Received On: 17/08/2015
Accepted On: 28/08/2015
Rafeeq, H., Ahmed, O., Ali, S., Younus, M., Bilal, M.
Deletions or the heterozygous mutations of ZEB2 gene leads to genetic disease namely Mowat-Wilson disorder. At chromosome 2q21-q23 a locus was identified, which was firstly described in 1998 by Mowat et al., the cause of Mowat-Wilson disorder was discovered independently by two groups in 2001 as deletion or the mutation of the ZEB2 gene. With the changes in age, quite difference is seen in facial phenotype. Neurologic findings and behavior were done on basis of Hirschsprung disease, Other oropharyngeal and gastrointestinal findings, Congenital heart disease, Genitourinary, Musculoskeletal, Eye defects, Hearing function, Teeth anomalies, Skin and Other clinical features. Facial gestalt is important heart diseases, corpus callosum agenesis, HSCR (Hirschsprung disease) like serious malformations are common despite of its presence. An atypical clinical picture is shown by few patients with mutations occurring rarely. ZEB2 gene molecular analysis should be done in all cases. On the core of facial phenotype, the differential diagnosis is done which is confirmed by ZEB2 gene mutational analysis. Goldberg-Shprintzen syndrome is diagnosed by intragenic mutations in a patient possessing short segment HSCR, mental retardation, distinct facial appearance and microcephaly in the ZEB2 absence. Three patients died of which one patient death was mainly due to seizures and large deletion in neonatal period. Till date the oldest patient of Mowat-Wilson reported is 30 years old. All the Mowat-Wilson disorder cases have been irregular or periodical, caused by the de novo deletions or mutations in the ZFHX1B. In a sporadic Mowat-Wilson disorder affected patient, families are counseled and reported as with the low recurrence risk.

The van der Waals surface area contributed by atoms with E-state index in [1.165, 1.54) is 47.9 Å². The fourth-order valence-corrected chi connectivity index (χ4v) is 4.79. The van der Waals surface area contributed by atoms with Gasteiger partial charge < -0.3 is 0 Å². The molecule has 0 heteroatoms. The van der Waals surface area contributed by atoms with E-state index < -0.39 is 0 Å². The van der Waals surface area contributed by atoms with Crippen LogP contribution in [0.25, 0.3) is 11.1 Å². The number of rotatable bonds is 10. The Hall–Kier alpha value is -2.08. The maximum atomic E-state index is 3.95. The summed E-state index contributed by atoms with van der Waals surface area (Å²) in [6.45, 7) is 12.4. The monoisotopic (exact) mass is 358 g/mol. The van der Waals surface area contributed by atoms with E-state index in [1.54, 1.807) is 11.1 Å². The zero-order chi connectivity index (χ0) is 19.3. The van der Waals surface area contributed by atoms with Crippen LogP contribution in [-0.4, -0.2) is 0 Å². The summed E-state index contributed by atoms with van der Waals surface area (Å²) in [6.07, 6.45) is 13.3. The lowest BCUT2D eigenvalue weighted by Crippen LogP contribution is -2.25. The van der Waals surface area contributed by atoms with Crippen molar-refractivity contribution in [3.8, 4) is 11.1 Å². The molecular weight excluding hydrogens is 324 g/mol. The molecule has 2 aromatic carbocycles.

Mowat-Wilson Disorder, Hirschsprung Disease (HSCR), ZEB2 Gene, Goldberg-Shprintzen Syndrome (GOSHS), ZFHX1B Bilayer
Cite This Article
Rafeeq, H., Ahmed, O., Ali, S., Younus, M., Bilal, M. (2015). A Review on Mowat-Wilson Disorder, International Journal for Pharmaceutical Research Scholars (IJPRS), 4(3), 176-181.